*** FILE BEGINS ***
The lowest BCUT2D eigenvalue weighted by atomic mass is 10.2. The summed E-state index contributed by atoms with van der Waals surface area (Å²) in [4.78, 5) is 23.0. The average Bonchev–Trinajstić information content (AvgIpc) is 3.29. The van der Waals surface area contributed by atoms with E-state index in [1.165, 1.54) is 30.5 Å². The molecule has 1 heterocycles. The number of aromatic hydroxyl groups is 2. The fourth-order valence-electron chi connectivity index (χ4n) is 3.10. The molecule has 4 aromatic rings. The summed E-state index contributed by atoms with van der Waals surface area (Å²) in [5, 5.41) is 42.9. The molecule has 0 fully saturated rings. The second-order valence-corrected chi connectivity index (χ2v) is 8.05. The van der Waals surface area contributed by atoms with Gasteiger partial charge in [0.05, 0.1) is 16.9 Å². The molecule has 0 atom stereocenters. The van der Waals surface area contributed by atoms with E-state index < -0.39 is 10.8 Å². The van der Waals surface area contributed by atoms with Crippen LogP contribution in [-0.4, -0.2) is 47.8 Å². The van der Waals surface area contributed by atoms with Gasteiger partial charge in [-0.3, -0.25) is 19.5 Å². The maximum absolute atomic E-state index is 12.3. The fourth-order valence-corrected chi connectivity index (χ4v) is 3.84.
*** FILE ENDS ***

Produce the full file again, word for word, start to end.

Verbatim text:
The lowest BCUT2D eigenvalue weighted by atomic mass is 10.2. The summed E-state index contributed by atoms with van der Waals surface area (Å²) in [4.78, 5) is 23.0. The average Bonchev–Trinajstić information content (AvgIpc) is 3.29. The van der Waals surface area contributed by atoms with E-state index in [1.165, 1.54) is 30.5 Å². The molecule has 1 heterocycles. The number of aromatic hydroxyl groups is 2. The fourth-order valence-electron chi connectivity index (χ4n) is 3.10. The molecule has 4 aromatic rings. The summed E-state index contributed by atoms with van der Waals surface area (Å²) in [5, 5.41) is 42.9. The molecule has 0 fully saturated rings. The second-order valence-corrected chi connectivity index (χ2v) is 8.05. The van der Waals surface area contributed by atoms with Gasteiger partial charge in [0.05, 0.1) is 16.9 Å². The molecule has 0 atom stereocenters. The van der Waals surface area contributed by atoms with E-state index < -0.39 is 10.8 Å². The van der Waals surface area contributed by atoms with Crippen LogP contribution in [-0.4, -0.2) is 47.8 Å². The van der Waals surface area contributed by atoms with Gasteiger partial charge in [-0.3, -0.25) is 19.5 Å². The maximum absolute atomic E-state index is 12.3. The fourth-order valence-corrected chi connectivity index (χ4v) is 3.84.